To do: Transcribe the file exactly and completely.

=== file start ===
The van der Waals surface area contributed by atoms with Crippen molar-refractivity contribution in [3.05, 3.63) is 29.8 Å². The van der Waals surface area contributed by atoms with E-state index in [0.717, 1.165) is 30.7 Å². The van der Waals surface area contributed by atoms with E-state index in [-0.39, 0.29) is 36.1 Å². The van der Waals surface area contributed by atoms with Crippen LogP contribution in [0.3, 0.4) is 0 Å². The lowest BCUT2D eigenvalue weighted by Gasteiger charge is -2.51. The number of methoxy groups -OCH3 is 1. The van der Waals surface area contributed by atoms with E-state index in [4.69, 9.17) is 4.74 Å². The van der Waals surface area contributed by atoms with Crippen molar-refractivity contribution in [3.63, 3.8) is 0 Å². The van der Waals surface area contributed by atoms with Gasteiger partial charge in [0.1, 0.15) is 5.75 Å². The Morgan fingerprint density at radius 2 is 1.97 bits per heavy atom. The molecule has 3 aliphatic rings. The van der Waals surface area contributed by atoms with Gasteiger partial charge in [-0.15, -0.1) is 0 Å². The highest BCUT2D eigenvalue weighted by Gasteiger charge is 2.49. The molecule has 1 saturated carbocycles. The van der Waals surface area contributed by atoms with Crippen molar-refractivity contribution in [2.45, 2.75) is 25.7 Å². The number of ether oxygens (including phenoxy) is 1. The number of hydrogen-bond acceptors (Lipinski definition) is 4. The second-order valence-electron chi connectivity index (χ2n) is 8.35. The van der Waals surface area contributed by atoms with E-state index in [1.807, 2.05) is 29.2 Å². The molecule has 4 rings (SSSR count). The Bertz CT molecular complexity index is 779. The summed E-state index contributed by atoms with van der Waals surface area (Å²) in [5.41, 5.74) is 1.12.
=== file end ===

The van der Waals surface area contributed by atoms with Crippen molar-refractivity contribution in [3.05, 3.63) is 29.8 Å². The van der Waals surface area contributed by atoms with E-state index in [0.717, 1.165) is 30.7 Å². The van der Waals surface area contributed by atoms with E-state index in [-0.39, 0.29) is 36.1 Å². The van der Waals surface area contributed by atoms with Crippen LogP contribution in [0.3, 0.4) is 0 Å². The lowest BCUT2D eigenvalue weighted by Gasteiger charge is -2.51. The number of methoxy groups -OCH3 is 1. The van der Waals surface area contributed by atoms with E-state index in [4.69, 9.17) is 4.74 Å². The van der Waals surface area contributed by atoms with Crippen molar-refractivity contribution in [3.63, 3.8) is 0 Å². The van der Waals surface area contributed by atoms with Gasteiger partial charge in [0.1, 0.15) is 5.75 Å². The Morgan fingerprint density at radius 2 is 1.97 bits per heavy atom. The molecule has 3 aliphatic rings. The van der Waals surface area contributed by atoms with Gasteiger partial charge in [-0.15, -0.1) is 0 Å². The highest BCUT2D eigenvalue weighted by Gasteiger charge is 2.49. The molecule has 1 saturated carbocycles. The van der Waals surface area contributed by atoms with Crippen molar-refractivity contribution in [2.45, 2.75) is 25.7 Å². The number of ether oxygens (including phenoxy) is 1. The number of hydrogen-bond acceptors (Lipinski definition) is 4. The second-order valence-electron chi connectivity index (χ2n) is 8.35. The van der Waals surface area contributed by atoms with E-state index in [1.807, 2.05) is 29.2 Å². The molecule has 4 rings (SSSR count). The Bertz CT molecular complexity index is 779. The summed E-state index contributed by atoms with van der Waals surface area (Å²) in [5.41, 5.74) is 1.12.